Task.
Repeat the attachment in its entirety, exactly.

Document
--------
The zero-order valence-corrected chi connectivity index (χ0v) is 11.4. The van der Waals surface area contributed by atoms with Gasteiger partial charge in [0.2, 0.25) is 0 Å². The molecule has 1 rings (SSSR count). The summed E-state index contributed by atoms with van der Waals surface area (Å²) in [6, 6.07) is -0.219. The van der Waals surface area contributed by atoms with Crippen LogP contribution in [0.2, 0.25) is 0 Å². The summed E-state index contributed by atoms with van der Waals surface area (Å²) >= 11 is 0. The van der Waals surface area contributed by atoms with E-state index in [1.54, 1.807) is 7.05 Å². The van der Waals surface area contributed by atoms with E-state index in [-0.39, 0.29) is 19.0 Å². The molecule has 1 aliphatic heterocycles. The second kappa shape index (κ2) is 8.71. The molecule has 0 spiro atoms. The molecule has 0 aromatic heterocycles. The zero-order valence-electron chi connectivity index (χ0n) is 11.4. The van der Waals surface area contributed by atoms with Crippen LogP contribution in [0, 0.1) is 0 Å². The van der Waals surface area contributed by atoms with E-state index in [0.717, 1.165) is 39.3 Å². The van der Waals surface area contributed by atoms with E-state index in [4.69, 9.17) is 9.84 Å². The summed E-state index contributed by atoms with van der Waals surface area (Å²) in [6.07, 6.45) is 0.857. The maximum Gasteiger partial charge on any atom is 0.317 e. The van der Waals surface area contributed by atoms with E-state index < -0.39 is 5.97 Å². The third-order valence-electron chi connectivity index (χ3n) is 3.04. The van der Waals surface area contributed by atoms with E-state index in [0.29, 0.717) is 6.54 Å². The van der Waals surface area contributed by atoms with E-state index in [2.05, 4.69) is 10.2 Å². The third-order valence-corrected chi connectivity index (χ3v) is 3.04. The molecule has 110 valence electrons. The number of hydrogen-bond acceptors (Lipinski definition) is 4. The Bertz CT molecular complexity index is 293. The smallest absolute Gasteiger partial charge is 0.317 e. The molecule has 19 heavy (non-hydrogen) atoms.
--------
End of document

The zero-order valence-corrected chi connectivity index (χ0v) is 11.4. The van der Waals surface area contributed by atoms with Gasteiger partial charge in [0.2, 0.25) is 0 Å². The molecule has 1 rings (SSSR count). The summed E-state index contributed by atoms with van der Waals surface area (Å²) in [6, 6.07) is -0.219. The van der Waals surface area contributed by atoms with Crippen LogP contribution in [0.2, 0.25) is 0 Å². The summed E-state index contributed by atoms with van der Waals surface area (Å²) >= 11 is 0. The van der Waals surface area contributed by atoms with E-state index in [1.54, 1.807) is 7.05 Å². The van der Waals surface area contributed by atoms with E-state index in [-0.39, 0.29) is 19.0 Å². The molecule has 1 aliphatic heterocycles. The second kappa shape index (κ2) is 8.71. The molecule has 0 spiro atoms. The molecule has 0 aromatic heterocycles. The zero-order valence-electron chi connectivity index (χ0n) is 11.4. The van der Waals surface area contributed by atoms with Crippen LogP contribution in [0, 0.1) is 0 Å². The van der Waals surface area contributed by atoms with E-state index in [0.717, 1.165) is 39.3 Å². The van der Waals surface area contributed by atoms with E-state index in [4.69, 9.17) is 9.84 Å². The summed E-state index contributed by atoms with van der Waals surface area (Å²) in [6.07, 6.45) is 0.857. The maximum Gasteiger partial charge on any atom is 0.317 e. The van der Waals surface area contributed by atoms with E-state index < -0.39 is 5.97 Å². The third-order valence-electron chi connectivity index (χ3n) is 3.04. The van der Waals surface area contributed by atoms with E-state index in [0.29, 0.717) is 6.54 Å². The van der Waals surface area contributed by atoms with E-state index in [2.05, 4.69) is 10.2 Å². The third-order valence-corrected chi connectivity index (χ3v) is 3.04. The molecule has 110 valence electrons. The number of hydrogen-bond acceptors (Lipinski definition) is 4. The Bertz CT molecular complexity index is 293. The smallest absolute Gasteiger partial charge is 0.317 e. The molecule has 19 heavy (non-hydrogen) atoms.